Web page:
The annual cost of vehicle insurance fraud is estimated to exceed 40 billion dollars. This is an enormous amount considering the number of new vehicles insured yearly. In terms of higher premiums, it implies that insurance fraud incurs an additional annual cost to each U.S. family of $400 to $700, on average. Many frauds can be attributed to previously reported damages, which are submitted a second time to the insurance company. In these cases, it does not suffice to check the customer’s history to identify them: Damaged car panels can be removed from one vehicle and reassembled on another to make an insurance claim on the second car. To deal with these fraud attempts, in this paper, we propose an end-to-end solution to support the special investigation unit of the insurance companies in their antifraud investigations. For each claim, we organize the images sent to the insurance company and analyze them to extract basic vehicle information. Subsequently, we use these images to identify any damage to the bodywork, and, finally, we verify that the damage has not already been processed in previous claims. To the best of our knowledge, this is the first published work that deals with this problem through a pipeline that covers the entire claim management process. To validate our proposal, we compare our solution with other state-of-the-art models for estimating image similarity. Our results show that our solution is, on average, superior by 15.27% in terms of mean average precision (mAP). In addition, we report the challenges faced in scaling such a system in a production environment. This aspect is often ignored, but applying these solutions to industrial settings is of fundamental importance. Our proposed end-to-end system can reduce by up to 18% the number of false positives produced by the damage reidentification system. We show that encapsulating several specialized components and merging their intermediate results leads to a 72% reduction in possible alerts. Finally, to support the discussion and comparison of explanations for this new task, we introduce a new dataset as a benchmark for damage reidentification.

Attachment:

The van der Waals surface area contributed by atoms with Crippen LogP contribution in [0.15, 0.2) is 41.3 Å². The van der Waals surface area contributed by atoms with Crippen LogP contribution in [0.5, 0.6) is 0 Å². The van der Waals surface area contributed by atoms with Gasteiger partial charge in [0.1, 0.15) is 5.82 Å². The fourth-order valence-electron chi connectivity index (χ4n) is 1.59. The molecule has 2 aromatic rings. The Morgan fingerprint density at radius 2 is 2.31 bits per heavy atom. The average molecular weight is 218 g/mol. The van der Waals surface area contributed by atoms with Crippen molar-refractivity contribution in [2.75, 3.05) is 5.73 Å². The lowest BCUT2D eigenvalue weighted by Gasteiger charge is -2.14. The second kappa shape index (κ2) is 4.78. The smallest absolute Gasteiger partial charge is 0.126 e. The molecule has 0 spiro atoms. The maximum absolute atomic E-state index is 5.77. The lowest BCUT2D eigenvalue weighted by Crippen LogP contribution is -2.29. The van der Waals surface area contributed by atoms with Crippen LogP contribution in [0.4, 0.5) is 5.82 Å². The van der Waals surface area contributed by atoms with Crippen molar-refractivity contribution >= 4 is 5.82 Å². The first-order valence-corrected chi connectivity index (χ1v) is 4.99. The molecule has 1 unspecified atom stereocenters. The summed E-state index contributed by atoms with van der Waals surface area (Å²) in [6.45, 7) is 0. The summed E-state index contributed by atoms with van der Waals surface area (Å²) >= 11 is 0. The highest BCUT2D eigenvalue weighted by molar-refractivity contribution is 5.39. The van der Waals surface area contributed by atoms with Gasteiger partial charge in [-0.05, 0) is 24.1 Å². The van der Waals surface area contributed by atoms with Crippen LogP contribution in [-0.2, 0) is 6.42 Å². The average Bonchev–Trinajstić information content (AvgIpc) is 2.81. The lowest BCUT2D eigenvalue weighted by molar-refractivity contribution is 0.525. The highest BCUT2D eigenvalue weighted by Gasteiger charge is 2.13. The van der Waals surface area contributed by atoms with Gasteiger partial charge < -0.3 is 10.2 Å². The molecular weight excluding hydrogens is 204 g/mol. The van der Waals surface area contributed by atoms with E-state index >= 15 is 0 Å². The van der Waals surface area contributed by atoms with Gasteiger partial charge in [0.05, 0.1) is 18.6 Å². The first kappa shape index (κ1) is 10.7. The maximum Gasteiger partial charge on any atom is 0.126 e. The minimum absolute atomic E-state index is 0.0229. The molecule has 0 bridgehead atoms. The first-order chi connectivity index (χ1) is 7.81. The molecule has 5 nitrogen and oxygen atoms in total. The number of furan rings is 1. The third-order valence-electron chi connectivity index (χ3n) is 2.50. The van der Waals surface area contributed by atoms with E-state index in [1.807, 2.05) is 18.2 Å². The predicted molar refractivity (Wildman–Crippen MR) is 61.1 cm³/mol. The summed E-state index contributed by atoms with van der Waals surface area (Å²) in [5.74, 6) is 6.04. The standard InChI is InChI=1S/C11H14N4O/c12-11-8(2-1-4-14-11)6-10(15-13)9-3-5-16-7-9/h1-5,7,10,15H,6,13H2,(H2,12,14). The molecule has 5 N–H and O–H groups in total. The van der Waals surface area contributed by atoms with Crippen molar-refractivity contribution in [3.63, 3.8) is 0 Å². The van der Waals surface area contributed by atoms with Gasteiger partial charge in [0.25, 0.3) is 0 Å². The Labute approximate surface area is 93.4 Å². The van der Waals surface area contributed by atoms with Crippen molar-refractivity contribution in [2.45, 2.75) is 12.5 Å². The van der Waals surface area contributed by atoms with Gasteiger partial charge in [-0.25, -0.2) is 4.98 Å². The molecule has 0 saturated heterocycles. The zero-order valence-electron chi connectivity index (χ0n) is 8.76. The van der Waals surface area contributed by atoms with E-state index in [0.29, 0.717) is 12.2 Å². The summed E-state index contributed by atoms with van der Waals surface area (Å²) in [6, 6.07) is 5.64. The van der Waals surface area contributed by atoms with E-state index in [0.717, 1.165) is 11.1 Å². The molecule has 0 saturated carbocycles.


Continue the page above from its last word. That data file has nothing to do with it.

2023, EXPERT SYSTEMS WITH APPLICATIONS, Pages 120644- (volume: 231)
A deep-learning–based antifraud system for car-insurance claims (01a Articolo in rivista)
Maiano Luca, Montuschi Antonio, Caserio Marta, Ferri Egon, Kieffer Federico, Germanò Chiara, Baiocco Lorenzo, RICCIARDI CELSI Lorenzo, Amerini Irene, Anagnostopoulos Aristidis